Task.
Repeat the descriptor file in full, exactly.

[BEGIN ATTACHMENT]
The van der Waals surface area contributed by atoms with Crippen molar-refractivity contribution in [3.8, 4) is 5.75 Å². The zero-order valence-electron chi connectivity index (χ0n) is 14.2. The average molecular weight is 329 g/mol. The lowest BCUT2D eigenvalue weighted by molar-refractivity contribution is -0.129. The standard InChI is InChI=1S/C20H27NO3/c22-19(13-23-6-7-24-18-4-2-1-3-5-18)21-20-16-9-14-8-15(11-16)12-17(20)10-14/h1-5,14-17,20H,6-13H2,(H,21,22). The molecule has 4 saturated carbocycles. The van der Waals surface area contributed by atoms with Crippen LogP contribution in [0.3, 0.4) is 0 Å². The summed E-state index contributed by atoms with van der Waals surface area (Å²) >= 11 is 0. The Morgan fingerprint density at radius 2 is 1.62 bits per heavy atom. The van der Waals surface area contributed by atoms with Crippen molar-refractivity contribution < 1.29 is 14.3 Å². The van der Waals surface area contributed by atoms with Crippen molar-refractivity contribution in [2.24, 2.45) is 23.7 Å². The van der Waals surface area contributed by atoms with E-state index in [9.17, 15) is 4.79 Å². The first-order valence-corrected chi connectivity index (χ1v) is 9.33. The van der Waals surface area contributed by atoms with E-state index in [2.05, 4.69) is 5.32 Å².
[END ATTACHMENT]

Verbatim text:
The van der Waals surface area contributed by atoms with Crippen molar-refractivity contribution in [3.8, 4) is 5.75 Å². The zero-order valence-electron chi connectivity index (χ0n) is 14.2. The average molecular weight is 329 g/mol. The lowest BCUT2D eigenvalue weighted by molar-refractivity contribution is -0.129. The standard InChI is InChI=1S/C20H27NO3/c22-19(13-23-6-7-24-18-4-2-1-3-5-18)21-20-16-9-14-8-15(11-16)12-17(20)10-14/h1-5,14-17,20H,6-13H2,(H,21,22). The molecule has 4 saturated carbocycles. The van der Waals surface area contributed by atoms with Crippen LogP contribution in [0.3, 0.4) is 0 Å². The summed E-state index contributed by atoms with van der Waals surface area (Å²) >= 11 is 0. The Morgan fingerprint density at radius 2 is 1.62 bits per heavy atom. The van der Waals surface area contributed by atoms with Crippen molar-refractivity contribution < 1.29 is 14.3 Å². The van der Waals surface area contributed by atoms with Crippen molar-refractivity contribution in [2.24, 2.45) is 23.7 Å². The van der Waals surface area contributed by atoms with E-state index in [9.17, 15) is 4.79 Å². The first-order valence-corrected chi connectivity index (χ1v) is 9.33. The van der Waals surface area contributed by atoms with E-state index in [2.05, 4.69) is 5.32 Å².